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Lab Test Guide

Lab Test Guide

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Published by: ragingreader on Sep 25, 2011
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01/17/2013

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Lab Test Guide
Learn what your doctor is looking for when he orders avial of blood or draws fluid from an inflamed knee.
By Mary Anne DunkinMore than for most other diseases, the diagnosis and treatment of arthritisrequire a hands-on approach. By examining your tender joints and musclesand listening to your description of your symptoms and their severity, a
doctor can usually get a pretty good idea of what’s going on inside your
body.But there are times when a doctor needs information that only a laboratoryexamination of bodily fluids and tissues can reveal. When he needs toconfirm a diagnosis, monitor disease progress or medication effectiveness, or
determine if the drugs you’re taking are causing potentially dangerous –
butnot evident
side effects, lab tests are in order.The majority of lab tests are performed on blood because it is easily and
safely sampled and it holds many microscopic clues to what’s going on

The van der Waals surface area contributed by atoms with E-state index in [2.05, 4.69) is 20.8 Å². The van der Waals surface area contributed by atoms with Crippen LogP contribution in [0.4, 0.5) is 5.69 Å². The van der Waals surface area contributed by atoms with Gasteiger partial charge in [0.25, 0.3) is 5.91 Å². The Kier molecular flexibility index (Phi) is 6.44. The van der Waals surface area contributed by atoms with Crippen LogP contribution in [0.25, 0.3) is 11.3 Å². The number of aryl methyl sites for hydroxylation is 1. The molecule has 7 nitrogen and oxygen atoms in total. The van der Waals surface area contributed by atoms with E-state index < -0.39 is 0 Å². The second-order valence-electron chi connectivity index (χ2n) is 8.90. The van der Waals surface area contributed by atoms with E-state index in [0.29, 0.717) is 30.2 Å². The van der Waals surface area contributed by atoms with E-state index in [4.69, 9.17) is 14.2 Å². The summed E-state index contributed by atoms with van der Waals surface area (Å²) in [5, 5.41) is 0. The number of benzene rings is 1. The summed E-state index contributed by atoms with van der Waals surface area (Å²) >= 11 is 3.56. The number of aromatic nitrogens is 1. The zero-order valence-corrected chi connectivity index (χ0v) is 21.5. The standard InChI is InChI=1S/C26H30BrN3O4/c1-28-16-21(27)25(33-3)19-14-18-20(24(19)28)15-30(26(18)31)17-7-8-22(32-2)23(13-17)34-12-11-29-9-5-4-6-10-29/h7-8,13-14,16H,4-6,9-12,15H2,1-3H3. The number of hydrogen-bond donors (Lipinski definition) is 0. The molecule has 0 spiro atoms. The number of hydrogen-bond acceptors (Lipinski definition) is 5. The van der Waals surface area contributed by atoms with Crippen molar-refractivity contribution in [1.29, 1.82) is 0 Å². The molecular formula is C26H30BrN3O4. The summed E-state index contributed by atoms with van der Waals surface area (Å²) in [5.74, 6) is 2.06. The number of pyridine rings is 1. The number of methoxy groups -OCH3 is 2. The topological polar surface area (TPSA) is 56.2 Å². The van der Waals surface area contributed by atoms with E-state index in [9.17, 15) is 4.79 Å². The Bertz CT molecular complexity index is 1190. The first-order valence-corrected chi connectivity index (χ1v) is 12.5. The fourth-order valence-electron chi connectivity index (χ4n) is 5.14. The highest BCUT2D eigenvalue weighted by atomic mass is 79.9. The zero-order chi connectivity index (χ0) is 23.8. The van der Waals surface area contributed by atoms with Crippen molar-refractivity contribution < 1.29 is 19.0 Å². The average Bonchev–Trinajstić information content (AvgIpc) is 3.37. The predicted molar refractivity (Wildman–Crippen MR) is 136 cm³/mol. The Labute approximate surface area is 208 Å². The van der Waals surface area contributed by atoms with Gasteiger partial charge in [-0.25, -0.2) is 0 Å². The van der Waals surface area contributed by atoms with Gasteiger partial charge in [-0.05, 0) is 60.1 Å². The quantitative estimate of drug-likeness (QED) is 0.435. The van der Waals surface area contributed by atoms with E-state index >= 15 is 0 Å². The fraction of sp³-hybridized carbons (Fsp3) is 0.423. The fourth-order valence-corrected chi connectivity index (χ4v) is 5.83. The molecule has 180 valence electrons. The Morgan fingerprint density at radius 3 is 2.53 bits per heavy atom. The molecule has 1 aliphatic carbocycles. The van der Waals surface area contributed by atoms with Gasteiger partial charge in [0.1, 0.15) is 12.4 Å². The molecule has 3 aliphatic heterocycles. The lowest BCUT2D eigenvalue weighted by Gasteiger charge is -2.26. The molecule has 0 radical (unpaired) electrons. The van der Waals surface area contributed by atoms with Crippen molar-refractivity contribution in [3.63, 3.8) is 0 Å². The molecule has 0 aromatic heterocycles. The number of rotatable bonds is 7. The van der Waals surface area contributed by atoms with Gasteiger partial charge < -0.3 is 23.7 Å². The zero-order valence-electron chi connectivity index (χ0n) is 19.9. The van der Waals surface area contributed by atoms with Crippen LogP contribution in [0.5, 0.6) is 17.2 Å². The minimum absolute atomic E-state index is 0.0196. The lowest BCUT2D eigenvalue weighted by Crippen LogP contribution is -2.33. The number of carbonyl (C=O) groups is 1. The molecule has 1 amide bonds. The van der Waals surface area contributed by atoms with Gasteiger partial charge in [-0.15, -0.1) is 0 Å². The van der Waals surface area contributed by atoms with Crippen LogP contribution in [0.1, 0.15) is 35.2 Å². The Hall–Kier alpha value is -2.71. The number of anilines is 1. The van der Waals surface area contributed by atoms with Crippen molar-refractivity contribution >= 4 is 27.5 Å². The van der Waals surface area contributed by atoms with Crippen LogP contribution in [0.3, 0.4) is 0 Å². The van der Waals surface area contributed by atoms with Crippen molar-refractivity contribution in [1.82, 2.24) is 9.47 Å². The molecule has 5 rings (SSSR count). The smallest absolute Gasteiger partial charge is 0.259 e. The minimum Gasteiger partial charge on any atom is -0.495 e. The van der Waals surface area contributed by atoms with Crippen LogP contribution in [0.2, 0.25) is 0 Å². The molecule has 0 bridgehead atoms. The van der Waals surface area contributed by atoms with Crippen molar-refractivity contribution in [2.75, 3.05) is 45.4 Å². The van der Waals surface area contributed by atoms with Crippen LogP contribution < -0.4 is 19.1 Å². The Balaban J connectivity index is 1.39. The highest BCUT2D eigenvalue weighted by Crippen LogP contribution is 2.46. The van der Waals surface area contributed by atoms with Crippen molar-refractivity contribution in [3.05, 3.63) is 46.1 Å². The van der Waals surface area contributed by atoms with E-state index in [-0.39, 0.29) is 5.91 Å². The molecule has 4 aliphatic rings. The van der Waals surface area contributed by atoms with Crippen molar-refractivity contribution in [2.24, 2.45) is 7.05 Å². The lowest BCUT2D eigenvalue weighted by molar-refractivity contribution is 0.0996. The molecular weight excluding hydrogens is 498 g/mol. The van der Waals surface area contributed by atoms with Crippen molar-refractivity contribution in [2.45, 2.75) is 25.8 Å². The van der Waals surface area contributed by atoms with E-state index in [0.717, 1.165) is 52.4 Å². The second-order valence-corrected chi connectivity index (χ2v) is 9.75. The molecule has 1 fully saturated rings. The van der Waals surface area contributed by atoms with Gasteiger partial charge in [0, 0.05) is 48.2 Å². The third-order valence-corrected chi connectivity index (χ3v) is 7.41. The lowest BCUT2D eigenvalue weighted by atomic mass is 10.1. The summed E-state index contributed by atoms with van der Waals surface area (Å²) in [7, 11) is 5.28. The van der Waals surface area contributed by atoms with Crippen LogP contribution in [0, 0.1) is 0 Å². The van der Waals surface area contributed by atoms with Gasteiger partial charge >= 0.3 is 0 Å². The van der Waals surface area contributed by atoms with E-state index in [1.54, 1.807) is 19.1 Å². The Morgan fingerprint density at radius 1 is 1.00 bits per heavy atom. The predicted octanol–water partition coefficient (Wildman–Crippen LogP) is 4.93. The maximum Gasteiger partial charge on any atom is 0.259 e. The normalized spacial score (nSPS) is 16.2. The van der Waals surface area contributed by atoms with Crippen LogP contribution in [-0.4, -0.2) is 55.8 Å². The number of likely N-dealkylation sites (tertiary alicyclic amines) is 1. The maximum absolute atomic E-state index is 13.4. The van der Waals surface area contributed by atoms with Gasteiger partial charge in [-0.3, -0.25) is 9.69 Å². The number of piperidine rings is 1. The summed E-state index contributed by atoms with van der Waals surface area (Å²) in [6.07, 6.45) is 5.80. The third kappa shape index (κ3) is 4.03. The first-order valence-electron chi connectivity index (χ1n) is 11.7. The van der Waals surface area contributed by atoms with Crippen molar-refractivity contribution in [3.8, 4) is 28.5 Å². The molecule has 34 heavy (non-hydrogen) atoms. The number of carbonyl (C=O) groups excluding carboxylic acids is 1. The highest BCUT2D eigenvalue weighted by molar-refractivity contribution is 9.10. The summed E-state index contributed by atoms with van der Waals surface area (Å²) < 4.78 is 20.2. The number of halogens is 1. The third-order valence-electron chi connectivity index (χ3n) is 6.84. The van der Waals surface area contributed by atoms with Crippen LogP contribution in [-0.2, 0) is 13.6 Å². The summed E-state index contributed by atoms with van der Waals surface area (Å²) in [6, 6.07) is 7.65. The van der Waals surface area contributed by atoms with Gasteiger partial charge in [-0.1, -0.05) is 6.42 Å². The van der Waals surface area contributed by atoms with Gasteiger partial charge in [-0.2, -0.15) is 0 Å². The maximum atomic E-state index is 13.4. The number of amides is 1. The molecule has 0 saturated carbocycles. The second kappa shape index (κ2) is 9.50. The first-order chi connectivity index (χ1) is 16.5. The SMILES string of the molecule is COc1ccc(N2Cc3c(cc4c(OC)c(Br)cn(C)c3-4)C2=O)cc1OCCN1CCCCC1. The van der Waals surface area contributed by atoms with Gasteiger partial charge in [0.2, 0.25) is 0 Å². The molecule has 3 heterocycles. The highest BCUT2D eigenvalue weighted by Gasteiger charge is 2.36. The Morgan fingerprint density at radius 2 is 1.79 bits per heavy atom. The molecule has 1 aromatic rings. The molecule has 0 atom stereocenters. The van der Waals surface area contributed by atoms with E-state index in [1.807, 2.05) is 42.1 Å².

throughout the body. Other tests may require urine, joint fluid or even smallp
ieces of skin or muscle. Whether you’re just beginning the diagnostic
process or completing your umpteenth year of treatment, the followinginformation should help you understand some of the most common lab tests
you’re likely to encounter.
 
Making a Diagnosis
 
While lab tests aren’t needed for every form of arthritis, they are very
important to verify and confirm the presence of some diseases, according to
Robert Lahita, MD, chief of rheumatology at St. Luke’s/Roosevelt Hospital
and associate professor of medicine at Columbia University. If yoursymptoms and physical examination suggest rheumatoid arthritis,lupus,
Sjogren’s syndrome, Lyme disease or one of a few other inf 
lammatory forms
of arthritis, the following tests can often confirm your doctor’s suspicions:
 
Antinuclear antibody (ANA)
Commonly found in the blood of people who
have lupus, ANAs (abnormal antibodies directed against the cells’ nuclei) can
also suggest
the presence of polymyositis, scleroderma, Sjogren’s syndrome,
mixed connective tissue disease or rheumatoid arthritis. Tests to detectspecific subsets of these antibodies can be used to confirm the diagnosis of aparticular disease or form of arthritis.
Rheumatoid factor (RF)
Designed to detect and measure the level of anantibody that acts against the blood component gamma globulin, this test is

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